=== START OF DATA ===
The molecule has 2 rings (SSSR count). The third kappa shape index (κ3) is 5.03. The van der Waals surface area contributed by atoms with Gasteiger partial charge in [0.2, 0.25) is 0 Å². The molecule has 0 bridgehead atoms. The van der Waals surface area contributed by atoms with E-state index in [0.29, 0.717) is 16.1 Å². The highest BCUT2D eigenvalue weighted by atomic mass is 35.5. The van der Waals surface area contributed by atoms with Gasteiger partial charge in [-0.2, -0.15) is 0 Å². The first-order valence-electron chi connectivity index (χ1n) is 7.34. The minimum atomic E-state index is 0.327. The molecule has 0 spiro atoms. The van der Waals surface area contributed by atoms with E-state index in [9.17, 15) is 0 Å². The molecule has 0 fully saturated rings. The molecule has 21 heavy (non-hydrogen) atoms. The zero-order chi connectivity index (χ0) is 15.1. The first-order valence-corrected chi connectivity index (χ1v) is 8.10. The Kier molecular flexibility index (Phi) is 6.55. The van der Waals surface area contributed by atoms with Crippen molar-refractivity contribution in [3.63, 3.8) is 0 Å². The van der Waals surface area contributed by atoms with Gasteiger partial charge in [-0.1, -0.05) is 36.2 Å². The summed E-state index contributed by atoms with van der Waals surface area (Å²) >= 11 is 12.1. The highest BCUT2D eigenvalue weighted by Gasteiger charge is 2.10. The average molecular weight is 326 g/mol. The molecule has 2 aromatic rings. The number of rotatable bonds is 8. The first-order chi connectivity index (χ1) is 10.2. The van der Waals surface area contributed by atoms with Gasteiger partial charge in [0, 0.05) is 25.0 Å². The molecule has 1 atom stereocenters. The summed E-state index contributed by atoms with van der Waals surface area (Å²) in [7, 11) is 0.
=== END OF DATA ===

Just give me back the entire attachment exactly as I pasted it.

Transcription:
The molecule has 2 rings (SSSR count). The third kappa shape index (κ3) is 5.03. The van der Waals surface area contributed by atoms with Gasteiger partial charge in [0.2, 0.25) is 0 Å². The molecule has 0 bridgehead atoms. The van der Waals surface area contributed by atoms with E-state index in [0.29, 0.717) is 16.1 Å². The highest BCUT2D eigenvalue weighted by atomic mass is 35.5. The van der Waals surface area contributed by atoms with Gasteiger partial charge in [-0.2, -0.15) is 0 Å². The first-order valence-electron chi connectivity index (χ1n) is 7.34. The minimum atomic E-state index is 0.327. The molecule has 0 spiro atoms. The van der Waals surface area contributed by atoms with E-state index in [9.17, 15) is 0 Å². The molecule has 0 fully saturated rings. The molecule has 21 heavy (non-hydrogen) atoms. The zero-order chi connectivity index (χ0) is 15.1. The first-order valence-corrected chi connectivity index (χ1v) is 8.10. The Kier molecular flexibility index (Phi) is 6.55. The van der Waals surface area contributed by atoms with Crippen molar-refractivity contribution in [3.63, 3.8) is 0 Å². The van der Waals surface area contributed by atoms with Gasteiger partial charge in [-0.1, -0.05) is 36.2 Å². The summed E-state index contributed by atoms with van der Waals surface area (Å²) >= 11 is 12.1. The highest BCUT2D eigenvalue weighted by Gasteiger charge is 2.10. The average molecular weight is 326 g/mol. The molecule has 2 aromatic rings. The number of rotatable bonds is 8. The first-order chi connectivity index (χ1) is 10.2. The van der Waals surface area contributed by atoms with Gasteiger partial charge in [0, 0.05) is 25.0 Å². The molecule has 1 atom stereocenters. The summed E-state index contributed by atoms with van der Waals surface area (Å²) in [7, 11) is 0.